The revealing document is being treated as a more accurate representation of what is expected of women under the group’s Iraqi and Syrian strongholds.

The manifesto advocated fighters marrying children as young as nine and women being allowed to work no more than three days a week.

February 21, 2015

Day 52

Daytona Beach TSA agent accused of sexually battering child for 3 years

Esteban Rodriguez, 30, booked into jail on Tuesday

by Claire Metz

As originally posted on:
February 17, 2015

FLAGLER COUNTY, Fla. —A TSA agent who works at Daytona Beach International Airport was arrested in Flagler County, accused of sexually battering a child over a number of years.

Esteban Rodriguez, 30, was booked into jail on Tuesday following a week-long investigation.

The victim, now 15 years old, told a teacher, who contacted the Florida Department of Children and Families. Then the Flagler County Sheriff's Office was brought in to investigate the accusations.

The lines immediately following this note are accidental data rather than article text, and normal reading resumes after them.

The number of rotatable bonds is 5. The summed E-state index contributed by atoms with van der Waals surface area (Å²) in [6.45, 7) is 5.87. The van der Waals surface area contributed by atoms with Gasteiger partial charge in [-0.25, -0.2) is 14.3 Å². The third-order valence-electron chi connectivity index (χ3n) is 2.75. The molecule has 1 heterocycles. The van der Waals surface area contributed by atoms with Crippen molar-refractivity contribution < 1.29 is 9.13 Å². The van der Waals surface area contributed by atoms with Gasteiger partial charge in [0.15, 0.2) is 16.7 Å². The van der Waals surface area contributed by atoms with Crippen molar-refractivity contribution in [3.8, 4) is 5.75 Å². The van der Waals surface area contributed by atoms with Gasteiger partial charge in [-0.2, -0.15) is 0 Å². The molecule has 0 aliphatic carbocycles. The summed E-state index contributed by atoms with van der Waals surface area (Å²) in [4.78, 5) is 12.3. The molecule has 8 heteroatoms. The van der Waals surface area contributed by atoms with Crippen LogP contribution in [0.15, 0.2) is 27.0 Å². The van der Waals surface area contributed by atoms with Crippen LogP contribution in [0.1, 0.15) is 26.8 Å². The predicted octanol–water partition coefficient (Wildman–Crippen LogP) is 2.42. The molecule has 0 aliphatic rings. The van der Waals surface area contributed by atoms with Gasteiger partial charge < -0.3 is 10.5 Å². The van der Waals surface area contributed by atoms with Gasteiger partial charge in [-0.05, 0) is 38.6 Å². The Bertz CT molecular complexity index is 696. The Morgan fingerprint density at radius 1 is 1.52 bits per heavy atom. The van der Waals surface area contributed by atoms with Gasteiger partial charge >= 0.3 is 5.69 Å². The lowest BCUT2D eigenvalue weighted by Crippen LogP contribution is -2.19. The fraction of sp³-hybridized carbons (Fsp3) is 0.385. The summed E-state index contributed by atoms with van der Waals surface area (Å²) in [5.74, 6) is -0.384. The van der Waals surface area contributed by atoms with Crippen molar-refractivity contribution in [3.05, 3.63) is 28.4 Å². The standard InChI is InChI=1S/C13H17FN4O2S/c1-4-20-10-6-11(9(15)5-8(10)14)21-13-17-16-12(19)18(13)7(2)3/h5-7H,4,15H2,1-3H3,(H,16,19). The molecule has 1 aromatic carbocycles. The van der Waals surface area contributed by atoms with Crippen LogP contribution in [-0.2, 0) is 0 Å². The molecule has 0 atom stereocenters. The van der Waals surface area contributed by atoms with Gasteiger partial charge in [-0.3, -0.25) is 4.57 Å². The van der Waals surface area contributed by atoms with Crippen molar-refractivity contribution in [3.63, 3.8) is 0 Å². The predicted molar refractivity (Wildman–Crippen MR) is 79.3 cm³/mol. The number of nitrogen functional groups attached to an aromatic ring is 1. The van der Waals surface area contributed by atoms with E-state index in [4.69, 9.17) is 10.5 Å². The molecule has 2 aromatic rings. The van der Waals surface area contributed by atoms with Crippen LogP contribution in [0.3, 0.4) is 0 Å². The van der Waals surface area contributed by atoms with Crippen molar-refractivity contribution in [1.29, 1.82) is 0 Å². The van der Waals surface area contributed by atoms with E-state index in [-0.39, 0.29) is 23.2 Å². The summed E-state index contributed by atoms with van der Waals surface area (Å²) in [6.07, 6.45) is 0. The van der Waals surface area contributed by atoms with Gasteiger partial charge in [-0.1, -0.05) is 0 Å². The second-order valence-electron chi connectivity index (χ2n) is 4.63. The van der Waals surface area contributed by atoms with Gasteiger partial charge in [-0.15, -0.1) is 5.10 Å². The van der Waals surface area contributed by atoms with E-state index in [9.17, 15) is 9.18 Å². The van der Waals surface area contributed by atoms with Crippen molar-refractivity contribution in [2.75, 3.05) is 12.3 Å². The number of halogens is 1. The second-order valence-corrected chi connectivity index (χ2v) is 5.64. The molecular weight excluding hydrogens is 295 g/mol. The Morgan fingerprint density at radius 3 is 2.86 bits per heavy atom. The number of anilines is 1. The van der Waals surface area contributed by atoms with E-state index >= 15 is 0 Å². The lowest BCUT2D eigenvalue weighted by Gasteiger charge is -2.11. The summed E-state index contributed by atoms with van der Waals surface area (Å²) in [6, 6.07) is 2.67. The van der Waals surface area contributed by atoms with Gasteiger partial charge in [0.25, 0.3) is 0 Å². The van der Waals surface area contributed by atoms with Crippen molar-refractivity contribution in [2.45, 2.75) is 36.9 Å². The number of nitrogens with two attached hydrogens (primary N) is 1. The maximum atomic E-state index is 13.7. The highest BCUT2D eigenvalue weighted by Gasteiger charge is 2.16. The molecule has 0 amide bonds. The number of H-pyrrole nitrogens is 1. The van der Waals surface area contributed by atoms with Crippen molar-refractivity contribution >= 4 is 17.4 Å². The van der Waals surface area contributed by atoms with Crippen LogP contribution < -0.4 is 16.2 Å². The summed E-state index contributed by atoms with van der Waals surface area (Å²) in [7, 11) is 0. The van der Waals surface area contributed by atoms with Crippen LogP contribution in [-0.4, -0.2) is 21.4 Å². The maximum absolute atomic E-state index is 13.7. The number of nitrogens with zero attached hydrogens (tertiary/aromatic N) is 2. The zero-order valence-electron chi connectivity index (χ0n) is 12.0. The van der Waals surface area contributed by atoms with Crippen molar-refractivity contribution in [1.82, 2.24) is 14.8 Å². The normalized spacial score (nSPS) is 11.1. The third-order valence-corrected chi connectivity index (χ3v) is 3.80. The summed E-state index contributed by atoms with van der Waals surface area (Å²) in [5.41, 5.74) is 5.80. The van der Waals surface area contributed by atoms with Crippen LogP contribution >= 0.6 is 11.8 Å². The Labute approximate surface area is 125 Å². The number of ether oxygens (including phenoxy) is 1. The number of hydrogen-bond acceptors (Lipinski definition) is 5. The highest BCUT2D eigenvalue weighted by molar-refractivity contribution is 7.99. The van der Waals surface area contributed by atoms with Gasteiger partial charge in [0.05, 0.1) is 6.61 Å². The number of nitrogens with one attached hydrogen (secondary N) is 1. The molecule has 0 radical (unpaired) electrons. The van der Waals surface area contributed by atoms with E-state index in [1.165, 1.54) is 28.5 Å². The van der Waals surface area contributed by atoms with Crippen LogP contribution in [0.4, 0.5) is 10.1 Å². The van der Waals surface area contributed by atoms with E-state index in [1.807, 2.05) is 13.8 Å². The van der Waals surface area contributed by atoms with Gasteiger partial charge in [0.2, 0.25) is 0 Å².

"This individual committed unspeakable acts against a helpless victim," Sheriff James L. Manfre said. "Our detectives worked quickly to arrest this individual and ensure the safety of the minor child."

Investigators said the victim told them Rodriguez has been sexually assaulting her for three years and forced her to watch adult pornography with him.

Rodriguez, aware he was being scrutinized, allegedly told the victim to lie.

The victim said she's very afraid of him.

Rodriguez was charged with two counts of sexual battery upon a child by a person in a familial or custodial authority, lewd and lascivious battery and showing obscene material to a minor.

He is being held on a $260,000 bond.

February 20, 2015

Day 51

Stop making it illegal

by Kent McManigal

As originally posted on: Kent's "Hooligan Libertarian" Blog
September 21, 2013

"Legalize"? "Decriminalize"?

Those words make me think of something that is wrong or shady being made sorta OK in the eyes of "the law".  Like the thugs of State are saying: "it's really still wrong, but we'll allow you to do it to a limited degree, with the proper oversight".

I don't care what "the law says", or rather what those silly beings who enforce it think.

Unillegalize it!  Whatever "it" may be.

(Of course, I realize the best thing is to just ignore the stupid "laws" and do what you want- as long as you harm no one else- but some people don't like the specter of "arrest" and a "criminal record" hanging over their heads.)


February 19, 2015

Day 50

Jefferson's "Rightful Liberty"

by Kent McManigal

As originally posted on: Kent's "Hooligan Libertarian" Blog